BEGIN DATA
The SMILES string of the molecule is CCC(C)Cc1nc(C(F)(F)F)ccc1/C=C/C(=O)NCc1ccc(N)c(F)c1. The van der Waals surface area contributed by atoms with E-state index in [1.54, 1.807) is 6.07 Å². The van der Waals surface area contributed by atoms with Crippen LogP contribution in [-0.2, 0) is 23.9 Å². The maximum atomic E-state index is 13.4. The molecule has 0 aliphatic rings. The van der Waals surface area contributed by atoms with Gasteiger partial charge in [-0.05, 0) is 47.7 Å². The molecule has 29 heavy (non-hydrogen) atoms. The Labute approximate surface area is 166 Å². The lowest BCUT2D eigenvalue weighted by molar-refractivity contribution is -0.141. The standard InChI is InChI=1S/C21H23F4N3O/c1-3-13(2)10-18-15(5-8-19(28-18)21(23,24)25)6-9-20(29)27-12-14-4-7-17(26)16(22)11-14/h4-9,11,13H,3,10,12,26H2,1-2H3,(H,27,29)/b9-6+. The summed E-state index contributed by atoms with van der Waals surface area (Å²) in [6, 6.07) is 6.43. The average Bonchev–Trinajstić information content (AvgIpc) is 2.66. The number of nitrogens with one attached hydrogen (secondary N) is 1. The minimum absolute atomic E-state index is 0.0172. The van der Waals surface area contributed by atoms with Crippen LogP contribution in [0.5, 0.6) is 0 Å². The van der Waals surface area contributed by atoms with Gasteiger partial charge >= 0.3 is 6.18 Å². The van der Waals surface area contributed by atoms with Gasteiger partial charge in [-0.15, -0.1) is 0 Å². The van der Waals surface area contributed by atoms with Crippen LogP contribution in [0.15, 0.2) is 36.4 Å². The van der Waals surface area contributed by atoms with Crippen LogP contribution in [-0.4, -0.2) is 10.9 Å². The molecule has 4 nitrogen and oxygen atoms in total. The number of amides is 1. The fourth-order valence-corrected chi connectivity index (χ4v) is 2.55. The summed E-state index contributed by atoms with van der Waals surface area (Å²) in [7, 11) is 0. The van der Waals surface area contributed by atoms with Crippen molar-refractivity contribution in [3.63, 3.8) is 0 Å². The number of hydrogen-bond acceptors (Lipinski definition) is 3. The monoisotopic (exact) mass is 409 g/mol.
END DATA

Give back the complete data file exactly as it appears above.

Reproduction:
The SMILES string of the molecule is CCC(C)Cc1nc(C(F)(F)F)ccc1/C=C/C(=O)NCc1ccc(N)c(F)c1. The van der Waals surface area contributed by atoms with E-state index in [1.54, 1.807) is 6.07 Å². The van der Waals surface area contributed by atoms with Crippen LogP contribution in [-0.2, 0) is 23.9 Å². The maximum atomic E-state index is 13.4. The molecule has 0 aliphatic rings. The van der Waals surface area contributed by atoms with Gasteiger partial charge in [-0.05, 0) is 47.7 Å². The molecule has 29 heavy (non-hydrogen) atoms. The Labute approximate surface area is 166 Å². The lowest BCUT2D eigenvalue weighted by molar-refractivity contribution is -0.141. The standard InChI is InChI=1S/C21H23F4N3O/c1-3-13(2)10-18-15(5-8-19(28-18)21(23,24)25)6-9-20(29)27-12-14-4-7-17(26)16(22)11-14/h4-9,11,13H,3,10,12,26H2,1-2H3,(H,27,29)/b9-6+. The summed E-state index contributed by atoms with van der Waals surface area (Å²) in [6, 6.07) is 6.43. The average Bonchev–Trinajstić information content (AvgIpc) is 2.66. The number of nitrogens with one attached hydrogen (secondary N) is 1. The minimum absolute atomic E-state index is 0.0172. The van der Waals surface area contributed by atoms with Crippen LogP contribution in [0.5, 0.6) is 0 Å². The van der Waals surface area contributed by atoms with Gasteiger partial charge >= 0.3 is 6.18 Å². The van der Waals surface area contributed by atoms with Gasteiger partial charge in [-0.15, -0.1) is 0 Å². The van der Waals surface area contributed by atoms with Crippen LogP contribution in [0.15, 0.2) is 36.4 Å². The van der Waals surface area contributed by atoms with Crippen LogP contribution in [-0.4, -0.2) is 10.9 Å². The molecule has 4 nitrogen and oxygen atoms in total. The number of amides is 1. The fourth-order valence-corrected chi connectivity index (χ4v) is 2.55. The summed E-state index contributed by atoms with van der Waals surface area (Å²) in [7, 11) is 0. The van der Waals surface area contributed by atoms with Crippen molar-refractivity contribution in [3.63, 3.8) is 0 Å². The number of hydrogen-bond acceptors (Lipinski definition) is 3. The monoisotopic (exact) mass is 409 g/mol.